The Power of Compounding Effort:
The Story of a Hobby That Went Big
Last published on Dec 31, 2020 by Koshy John

This is the story of how what started off as one scrappy solution to a problem I faced while in high school grew into a suite of polished products with millions of downloads, well in excess of 100K fans on Facebook, a 5-digit dollar sum in accumulated revenue and a website hosting them with over a million hits a month - all powered by little more than efforts in spare time, a deep passion for software engineering and entirely voluntary donations from users over the course of nearly 17 years.

And this post goes into detail as to how similar stretch outcomes are possible for anyone (and why it's important to do things like this), by breaking down my journey to where I am and by sharing learnings and insights.

Unlike most of my other posts meant for a general audience, there are specific people I want to speak to with this:

  1. Users (and potential users) of my software - some of you have been with me well over a decade. Many of you have donated non-trivial sums of money. THANK YOU! - what I've built wouldn't find as much meaning without you. Irrespective of how long you've used my software, here's the origin story of what you enjoy today.
  2. Tinkerers of all backgrounds - If this post inspires perseverance through to a fruitful outcome in even one individual working on something long-pole and challenging for a little more than self-satisfaction, that'd be a great outcome. I'm looking at YOU - the high school student pulled forward in experimentation by curiosity, the university student exploring their areas of passion, the corporate employee looking to grow their horizons, the parent building something meaningful with their kids, the leader who misses the value of meaningless exploration and serendipity in the day-to-day, and more.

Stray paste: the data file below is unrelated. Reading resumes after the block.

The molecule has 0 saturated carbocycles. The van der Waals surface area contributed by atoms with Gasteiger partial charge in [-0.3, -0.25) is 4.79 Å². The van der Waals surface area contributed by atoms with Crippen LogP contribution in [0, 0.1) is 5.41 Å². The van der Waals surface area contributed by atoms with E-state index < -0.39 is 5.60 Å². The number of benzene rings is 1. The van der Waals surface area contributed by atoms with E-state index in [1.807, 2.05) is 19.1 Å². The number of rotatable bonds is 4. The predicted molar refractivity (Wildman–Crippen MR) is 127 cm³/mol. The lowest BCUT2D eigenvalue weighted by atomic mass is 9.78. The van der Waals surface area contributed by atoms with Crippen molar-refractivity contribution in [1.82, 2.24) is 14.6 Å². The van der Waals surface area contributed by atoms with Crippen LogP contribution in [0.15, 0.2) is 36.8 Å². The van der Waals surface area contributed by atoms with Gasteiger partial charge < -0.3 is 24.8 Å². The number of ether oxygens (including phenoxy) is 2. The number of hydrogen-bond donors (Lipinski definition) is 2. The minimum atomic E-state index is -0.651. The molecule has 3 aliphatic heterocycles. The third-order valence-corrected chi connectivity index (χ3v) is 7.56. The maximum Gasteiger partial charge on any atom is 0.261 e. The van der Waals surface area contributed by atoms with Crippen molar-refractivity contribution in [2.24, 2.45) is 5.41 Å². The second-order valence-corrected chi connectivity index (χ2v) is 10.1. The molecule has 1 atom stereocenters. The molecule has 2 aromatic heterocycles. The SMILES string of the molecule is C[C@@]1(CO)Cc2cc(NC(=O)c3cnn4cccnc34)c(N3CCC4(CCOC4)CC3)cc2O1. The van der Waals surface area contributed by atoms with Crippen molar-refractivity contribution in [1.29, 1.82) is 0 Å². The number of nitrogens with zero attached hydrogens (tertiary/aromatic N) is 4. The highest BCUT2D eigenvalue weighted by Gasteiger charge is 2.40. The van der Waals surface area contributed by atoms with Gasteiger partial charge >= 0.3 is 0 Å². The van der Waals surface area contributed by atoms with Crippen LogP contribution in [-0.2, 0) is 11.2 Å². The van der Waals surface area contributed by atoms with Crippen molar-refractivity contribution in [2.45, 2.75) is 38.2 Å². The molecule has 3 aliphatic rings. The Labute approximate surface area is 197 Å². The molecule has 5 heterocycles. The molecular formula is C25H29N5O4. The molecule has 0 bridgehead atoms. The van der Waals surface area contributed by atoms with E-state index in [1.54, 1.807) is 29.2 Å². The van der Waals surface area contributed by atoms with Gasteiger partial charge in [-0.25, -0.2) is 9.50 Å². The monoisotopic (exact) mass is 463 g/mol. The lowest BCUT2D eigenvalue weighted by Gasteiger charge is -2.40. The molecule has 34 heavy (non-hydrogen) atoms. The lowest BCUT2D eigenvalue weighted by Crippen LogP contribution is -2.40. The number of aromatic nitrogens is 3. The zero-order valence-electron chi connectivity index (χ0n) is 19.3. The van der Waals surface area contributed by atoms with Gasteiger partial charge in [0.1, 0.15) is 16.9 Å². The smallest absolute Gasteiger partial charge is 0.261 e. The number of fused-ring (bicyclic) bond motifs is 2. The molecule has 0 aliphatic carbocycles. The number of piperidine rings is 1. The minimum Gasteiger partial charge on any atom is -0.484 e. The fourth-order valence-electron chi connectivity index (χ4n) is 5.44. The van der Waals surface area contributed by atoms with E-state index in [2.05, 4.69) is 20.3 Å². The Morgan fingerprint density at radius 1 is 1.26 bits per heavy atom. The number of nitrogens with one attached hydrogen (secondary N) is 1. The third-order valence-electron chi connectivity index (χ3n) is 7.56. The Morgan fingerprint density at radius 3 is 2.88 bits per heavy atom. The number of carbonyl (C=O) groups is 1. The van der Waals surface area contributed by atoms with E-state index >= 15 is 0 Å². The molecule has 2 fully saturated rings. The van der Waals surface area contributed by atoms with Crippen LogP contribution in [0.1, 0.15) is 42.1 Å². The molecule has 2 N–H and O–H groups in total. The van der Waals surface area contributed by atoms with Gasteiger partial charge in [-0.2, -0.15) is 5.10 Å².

3. Job seekers in tech - There are many looking to break into the big tech firms. Of the hundreds of resumes I've reviewed and the people I've interviewed, a not insignificant number of successful candidates have notable projects that they've undertaken off of their own volition. If this speaks to you, and you're looking for inspiration or want my thoughts on how to allocate sparse time to fuel your growth, shoot me an e-mail after reading this through. (Barring constraints on my time, I'm approachable, helpful and not judgemental, no matter where you are in your journey.)

While I cover takeaways at the end, the key takeaway upfront is what's in the title - the power of compounding effort, and how bits of directed effort with small milestones to look forward to, can result in surprising outcomes. There are much better examples of this in the world in the stories of successful teams at startups and bigger firms, but this is the example of something that is hopefully far more accessible and something that an average, but motivated, individual can identify with.

If you're in two minds near the beginning of a road similar to the one I started walking down all those years ago, this is especially for you.


Extended Prologue: How DiskMax started in earnest in 2003-04